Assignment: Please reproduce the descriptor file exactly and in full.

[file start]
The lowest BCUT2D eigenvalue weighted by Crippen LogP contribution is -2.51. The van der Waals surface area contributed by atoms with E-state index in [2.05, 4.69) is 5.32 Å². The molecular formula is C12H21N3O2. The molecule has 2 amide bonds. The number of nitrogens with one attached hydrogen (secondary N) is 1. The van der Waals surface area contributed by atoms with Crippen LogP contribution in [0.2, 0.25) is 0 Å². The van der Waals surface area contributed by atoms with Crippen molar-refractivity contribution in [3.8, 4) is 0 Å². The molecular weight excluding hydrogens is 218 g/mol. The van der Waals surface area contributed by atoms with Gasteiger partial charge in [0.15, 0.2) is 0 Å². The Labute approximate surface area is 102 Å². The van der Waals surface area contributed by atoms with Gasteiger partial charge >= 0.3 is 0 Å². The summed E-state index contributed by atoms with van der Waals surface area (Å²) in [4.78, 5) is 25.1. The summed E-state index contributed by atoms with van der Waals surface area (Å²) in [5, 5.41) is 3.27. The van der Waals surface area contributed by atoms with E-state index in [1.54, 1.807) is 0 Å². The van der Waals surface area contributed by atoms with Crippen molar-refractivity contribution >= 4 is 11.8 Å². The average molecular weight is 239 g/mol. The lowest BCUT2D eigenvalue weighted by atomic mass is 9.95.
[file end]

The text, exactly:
The lowest BCUT2D eigenvalue weighted by Crippen LogP contribution is -2.51. The van der Waals surface area contributed by atoms with E-state index in [2.05, 4.69) is 5.32 Å². The molecular formula is C12H21N3O2. The molecule has 2 amide bonds. The number of nitrogens with one attached hydrogen (secondary N) is 1. The van der Waals surface area contributed by atoms with Crippen LogP contribution in [0.2, 0.25) is 0 Å². The van der Waals surface area contributed by atoms with Crippen molar-refractivity contribution in [3.8, 4) is 0 Å². The molecular weight excluding hydrogens is 218 g/mol. The van der Waals surface area contributed by atoms with Gasteiger partial charge in [0.15, 0.2) is 0 Å². The Labute approximate surface area is 102 Å². The van der Waals surface area contributed by atoms with Gasteiger partial charge >= 0.3 is 0 Å². The summed E-state index contributed by atoms with van der Waals surface area (Å²) in [4.78, 5) is 25.1. The summed E-state index contributed by atoms with van der Waals surface area (Å²) in [5, 5.41) is 3.27. The van der Waals surface area contributed by atoms with E-state index in [1.54, 1.807) is 0 Å². The van der Waals surface area contributed by atoms with Crippen molar-refractivity contribution >= 4 is 11.8 Å². The average molecular weight is 239 g/mol. The lowest BCUT2D eigenvalue weighted by atomic mass is 9.95.